1. Lilies That Fester (Sheila Malory Mysteries #11). Hazel Holt
2. The Last September. Nina de Gramont
3. The People in the Photo. Hélène Gestern
4. Dreaming Spies (Mary Russell #13). Laurie R. King
5. My Name Is Lucy Barton. Elizabeth Strout
6. A Christmas Escape. Anne Perry
7. Flora & Ulysses: The Illuminated Adventures. Kate DiCamillo; illus. by K.G. Campbell
8. Miller's Valley. Anna Quindlen
9. A Fine Imitation. Amber Brock
10. This Too Shall Pass. Milena Busquets
11. Lovely In Her Bones. Sharyn McCrumb
12. Inkheart. Cornelia Funke; trans. by Anthea Bell
13. Vinegar Girl. Anne Tyler
14. The Book That Matters Most. Ann Hood
15. The Girls. Emma Cline
16. The Clocks (Hercule Poirot #34). Agatha Christie
17. Curtain: Poirot's Last Case (Hercule Poirot #39). Agatha Christie
Note: The 2017 Women's Challenge has been announced, and the sign-up page is HERE.

Tuesday, January 03, 2017

2017 Historical Fiction Reading Challenge

Host: Passages to the Past
Dates: January 1 - December 31, 2017

I'm signing up at the Victorian Reader level (5 books). During the year, I'll be tracking my progress HERE on my Challenge blog.

Sunday, January 01, 2017

Books Read in 2017

Cumulative Reading List

Here's where I'll be tracking my reading in 2017.

My goal for this year, as usual, is 50 books. In 2016 I didn't even make it to 40, but I'm hoping for a much better showing in 2017.


1. Faithful. Alice Hoffman (2016; fiction; 272 pages, e-book)
2. Smooth Talker: Trail of Death. Steve Jackson (2016; true crime; 190 pages, e-book)
3. As Good As Gone. Larry Watson (2016; fiction; 341 pages)
4. The Ballad of Peckham Rye. Muriel Spark (1960; fiction; 138 pages)
5. The Garden of Abdul Gasazi. Chris Van Allsburg (1979; children's fiction; 32 pages)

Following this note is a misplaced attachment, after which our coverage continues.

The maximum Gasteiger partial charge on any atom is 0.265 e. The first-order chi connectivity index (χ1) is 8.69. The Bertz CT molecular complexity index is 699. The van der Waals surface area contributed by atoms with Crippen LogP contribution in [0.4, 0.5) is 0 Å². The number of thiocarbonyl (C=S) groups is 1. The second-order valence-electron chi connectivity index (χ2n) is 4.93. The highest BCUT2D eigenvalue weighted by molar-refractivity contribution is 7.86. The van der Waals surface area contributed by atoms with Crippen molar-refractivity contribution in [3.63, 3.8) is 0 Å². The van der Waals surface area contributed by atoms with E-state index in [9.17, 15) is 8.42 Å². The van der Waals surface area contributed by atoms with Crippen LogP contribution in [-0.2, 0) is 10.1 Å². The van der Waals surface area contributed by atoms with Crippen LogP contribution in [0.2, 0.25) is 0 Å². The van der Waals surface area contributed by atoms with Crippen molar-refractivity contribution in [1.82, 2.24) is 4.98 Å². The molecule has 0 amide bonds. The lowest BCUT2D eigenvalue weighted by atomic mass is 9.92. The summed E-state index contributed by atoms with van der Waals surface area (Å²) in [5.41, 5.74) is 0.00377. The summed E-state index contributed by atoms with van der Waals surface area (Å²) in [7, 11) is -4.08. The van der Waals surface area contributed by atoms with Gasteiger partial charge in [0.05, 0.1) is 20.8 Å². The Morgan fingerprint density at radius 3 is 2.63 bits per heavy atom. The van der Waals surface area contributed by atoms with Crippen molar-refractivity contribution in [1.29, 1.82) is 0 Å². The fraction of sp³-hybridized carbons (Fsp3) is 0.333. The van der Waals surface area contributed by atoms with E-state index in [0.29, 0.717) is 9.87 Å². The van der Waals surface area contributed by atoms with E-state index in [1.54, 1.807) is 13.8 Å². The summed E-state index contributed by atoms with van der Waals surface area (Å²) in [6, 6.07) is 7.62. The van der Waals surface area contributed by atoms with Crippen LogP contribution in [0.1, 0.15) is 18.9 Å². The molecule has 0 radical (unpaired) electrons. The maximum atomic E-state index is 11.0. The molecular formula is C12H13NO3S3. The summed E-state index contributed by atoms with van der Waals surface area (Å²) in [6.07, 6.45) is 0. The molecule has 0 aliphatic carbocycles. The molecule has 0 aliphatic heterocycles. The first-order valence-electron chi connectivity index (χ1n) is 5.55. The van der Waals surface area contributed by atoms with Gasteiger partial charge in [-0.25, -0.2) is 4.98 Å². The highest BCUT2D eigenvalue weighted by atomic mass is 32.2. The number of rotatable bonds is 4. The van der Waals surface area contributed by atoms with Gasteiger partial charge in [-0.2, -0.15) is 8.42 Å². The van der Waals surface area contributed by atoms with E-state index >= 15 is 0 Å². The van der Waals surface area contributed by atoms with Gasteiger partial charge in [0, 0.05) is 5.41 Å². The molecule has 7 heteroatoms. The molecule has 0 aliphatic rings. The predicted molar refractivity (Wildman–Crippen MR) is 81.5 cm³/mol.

6. Devil Sent the Rain (Detective Billy Able #3). Lisa Turner (2016; fiction; 352 pages, ARC)
7. The Roanoke Girls. Amy Engel (2017; fiction; 288 pages, ARC)
8. Time of Wonder. Robert McCloskey (1957; children's fiction; 64 pages)
9. Millions of Cats. Wanda Gág (1928; children's fiction; 32 pages)


10. Rosemary's Baby. Ira Levin (1967; fiction; 218 pages) (re-read)
11. Magic by the Lake (Tales of Magic #3). Edward Eager (1957; children's fiction; 190 pages)
12. The Blazing World. Siri Hustvedt (2014; fiction; 320 pages, e-book)


13. Murder on the Orient Express (Hercule Poirot #10). Agatha Christie (1934; fiction; 256 pages, e-book)
14. The Secret Room (Zoe Goldman #3). Sandra Block (2017; fiction; 368 pages ARC, e-book)
15. The Fix (Amos Decker #3). David Baldacci (2017; fiction; 432 pages ARC, e-book)
16. Dark Emperor and Other Poems of the Night. Joyce Sidman; illus. by Rick Allen (2010; poetry and nonfiction for children; 32 pages)


17. The Fifth Petal. Brunonia Barry (2017; fiction; 432 pages ARC)


18. Adventures of Frog and Toad. Arnold Lobel (2013; children's fiction; 192 pages)
19. The Arnold Lobel Treasury. Arnold Lobel (2014; children's fiction; 144 pages)


20. Our Spoons Came from Woolworths. Barbara Comyns (1950; fiction; 224 pages, e-book)




21. An Echo of Murder (William Monk #23). Anne Perry (2017; fiction; 320 pages, ARC)
22. Tell Me How This Ends Well. David Samuel Levinson (2017; fiction; 416 pages, ARC)


23. The Body in the Library (Miss Marple #3). Agatha Christie (1942; fiction; 224 pages)
24. The Graveyard Apartment. Mariko Koike, trans. by Deborah Boliver Boehm (2016/1988; fiction; 325 pages, e-book)
25. See What I Have Done. Sarah Schmidt (2017; fiction; 324 pages, ARC)
26. Anything Is Possible. Elizabeth Strout (2017; fiction; 254 pages, ARC)


27. Over My Dead Body (Nero Wolfe #7). Rex Stout (1940; fiction; 271 pages, e-book)


28. The Girl with Kaleidoscope Eyes (Stewart Hoag #9). David Handler (2017; fiction; 291 pages, e-book)
29. The Rules of Magic. Alice Hoffman (reading now)